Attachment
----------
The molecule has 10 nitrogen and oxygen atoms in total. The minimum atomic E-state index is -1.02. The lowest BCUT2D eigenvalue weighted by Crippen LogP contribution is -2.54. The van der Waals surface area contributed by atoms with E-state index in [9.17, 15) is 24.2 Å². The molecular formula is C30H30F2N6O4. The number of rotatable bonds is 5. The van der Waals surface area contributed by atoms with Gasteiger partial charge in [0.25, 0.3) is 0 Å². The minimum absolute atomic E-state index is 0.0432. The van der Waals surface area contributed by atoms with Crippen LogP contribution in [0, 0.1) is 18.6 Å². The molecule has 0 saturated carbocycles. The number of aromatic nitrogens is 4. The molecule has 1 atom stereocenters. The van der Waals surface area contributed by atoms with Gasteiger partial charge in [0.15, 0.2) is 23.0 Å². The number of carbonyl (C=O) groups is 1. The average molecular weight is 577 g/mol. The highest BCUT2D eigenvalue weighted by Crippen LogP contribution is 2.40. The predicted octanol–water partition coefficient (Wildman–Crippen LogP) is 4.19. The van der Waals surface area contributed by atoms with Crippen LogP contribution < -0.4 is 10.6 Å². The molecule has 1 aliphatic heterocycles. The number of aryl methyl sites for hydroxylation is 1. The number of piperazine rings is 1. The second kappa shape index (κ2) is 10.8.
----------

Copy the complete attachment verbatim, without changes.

The molecule has 10 nitrogen and oxygen atoms in total. The minimum atomic E-state index is -1.02. The lowest BCUT2D eigenvalue weighted by Crippen LogP contribution is -2.54. The van der Waals surface area contributed by atoms with E-state index in [9.17, 15) is 24.2 Å². The molecular formula is C30H30F2N6O4. The number of rotatable bonds is 5. The van der Waals surface area contributed by atoms with Gasteiger partial charge in [0.25, 0.3) is 0 Å². The minimum absolute atomic E-state index is 0.0432. The van der Waals surface area contributed by atoms with Crippen LogP contribution in [0, 0.1) is 18.6 Å². The molecule has 0 saturated carbocycles. The number of aromatic nitrogens is 4. The molecule has 1 atom stereocenters. The van der Waals surface area contributed by atoms with Gasteiger partial charge in [0.15, 0.2) is 23.0 Å². The number of carbonyl (C=O) groups is 1. The average molecular weight is 577 g/mol. The highest BCUT2D eigenvalue weighted by Crippen LogP contribution is 2.40. The predicted octanol–water partition coefficient (Wildman–Crippen LogP) is 4.19. The van der Waals surface area contributed by atoms with Crippen LogP contribution < -0.4 is 10.6 Å². The molecule has 1 aliphatic heterocycles. The number of aryl methyl sites for hydroxylation is 1. The number of piperazine rings is 1. The second kappa shape index (κ2) is 10.8.